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    2. From Nystedt et al (2013), The Norway spruce genome sequence and conifer genome evolution, Nature 497 (7451):

      "Conifers have dominated forests for more than 200 million years and are of huge ecological and economic importance. Here we present the draft assembly of the 20-gigabase genome of Norway spruce (Picea abies), the first available for any gymnosperm. The number of well-supported genes (28,354) is similar to the >100 times smaller genome of Arabidopsis thaliana, and there is no evidence of a recent whole-genome duplication in the gymnosperm lineage. Instead, the large genome size seems to result from the slow and steady accumulation of a diverse set of long-terminal repeat transposable elements, possibly owing to the lack of an efficient elimination mechanism."

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    3. That reference give me hope. I recently sat through a seminar that discussed large genome size variation in a plant genus. Throughout the seminar they referred to the small-genome plant as the "primative" form with "higher" variants having larger genomes that "must be adaptive". They never backed this assertion with any sort of molecular tree...

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    4. They never backed this assertion with any sort of molecular tree...

      But the most the tree would tell them is the order of events, not whether the later event was adaptive.

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    5. Exactly. They already "knew" the answer because bigger=more complex. No need to check it. An unbiased tree might have messed with their assertion ;-)

      THEN the "must be adaptive" layer on top of that.

      Delete
  4. Carey wrote, "The more sophisticated an organism, the higher the percentage of junk DNA it contains."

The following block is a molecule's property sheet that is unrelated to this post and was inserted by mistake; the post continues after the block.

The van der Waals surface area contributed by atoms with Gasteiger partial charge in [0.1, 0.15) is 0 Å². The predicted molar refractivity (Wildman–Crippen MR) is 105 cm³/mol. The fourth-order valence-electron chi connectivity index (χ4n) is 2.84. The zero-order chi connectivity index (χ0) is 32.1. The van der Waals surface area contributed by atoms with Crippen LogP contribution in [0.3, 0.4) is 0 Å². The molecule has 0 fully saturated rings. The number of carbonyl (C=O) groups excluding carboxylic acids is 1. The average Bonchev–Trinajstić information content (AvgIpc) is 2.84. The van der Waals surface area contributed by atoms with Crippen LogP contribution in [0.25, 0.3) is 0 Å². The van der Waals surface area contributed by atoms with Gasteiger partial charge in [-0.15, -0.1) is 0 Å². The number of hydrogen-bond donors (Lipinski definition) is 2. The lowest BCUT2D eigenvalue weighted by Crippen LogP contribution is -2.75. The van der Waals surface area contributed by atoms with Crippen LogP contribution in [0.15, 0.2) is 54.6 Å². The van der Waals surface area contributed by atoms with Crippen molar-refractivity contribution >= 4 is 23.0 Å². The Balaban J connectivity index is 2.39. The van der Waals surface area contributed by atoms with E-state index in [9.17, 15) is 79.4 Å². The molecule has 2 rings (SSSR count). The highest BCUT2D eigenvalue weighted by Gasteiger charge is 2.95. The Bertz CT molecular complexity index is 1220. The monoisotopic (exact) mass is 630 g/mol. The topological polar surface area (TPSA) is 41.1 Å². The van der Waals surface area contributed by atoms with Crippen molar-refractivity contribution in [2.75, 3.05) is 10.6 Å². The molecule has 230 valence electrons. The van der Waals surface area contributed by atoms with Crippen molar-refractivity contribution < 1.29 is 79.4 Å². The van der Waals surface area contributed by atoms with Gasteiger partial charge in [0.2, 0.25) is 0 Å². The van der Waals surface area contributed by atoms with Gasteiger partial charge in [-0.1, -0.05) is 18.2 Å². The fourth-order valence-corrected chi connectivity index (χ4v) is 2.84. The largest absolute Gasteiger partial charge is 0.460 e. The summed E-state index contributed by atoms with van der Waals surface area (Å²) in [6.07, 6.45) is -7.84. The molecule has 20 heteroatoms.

Does "more sophisticated = more junk DNA" work both ways? Are onions therefore more sophisticated than humans? (They certainly have a more elegant shape.) And are some onions much more sophisticated than others? (They vary in the amount of apparently junk DNA they have.)

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    Replies
    1. I have no problem with the notion that onions are more sophisticated than humans... At a biochemical level.

      Where C value paradox becomes problematic is when certain lineages of onions have significantly more or less DNA then other lineages of onions

      That only means that the nondescript function bulk DNA acting as clean-fill (as suggested by Doolittle) could be possessed of some fudge factor

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    2. "The more sophisticated an organism, the higher the percentage of junk DNA it contains."

      Correlation and causation ... Sophisticated organisms tend to be bigger and have smaller populations, ergo selection against is weaker. Sophisticated organisms tend to invest heavily in large feeding somas which more than pay for themselves, earning a surplus in the energy and materials budget which reduces the selective cost of extra base pairs in their cells.

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    3. But how does one measure sophistication? Does sophistication equal size?

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    4. Piotr, shall we ask the humble Amoeba dubia?

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    5. Dammit, any newt has more junk DNA than a whale, let alone a human. Bats have less than mice -- apparently there's nothing sophisticated about echolocation and flight ;)

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    6. But Piotr, whales were created as a kind, complete with vestigial hind limb bones to test our faith. Echolocation and flight are easy for god, so why would a bunch of junk DNA be needed? You just have to free your mind :)

      Delete
  5. "We knew that only a small percentage of the genome could be functional because of genetic load arguments."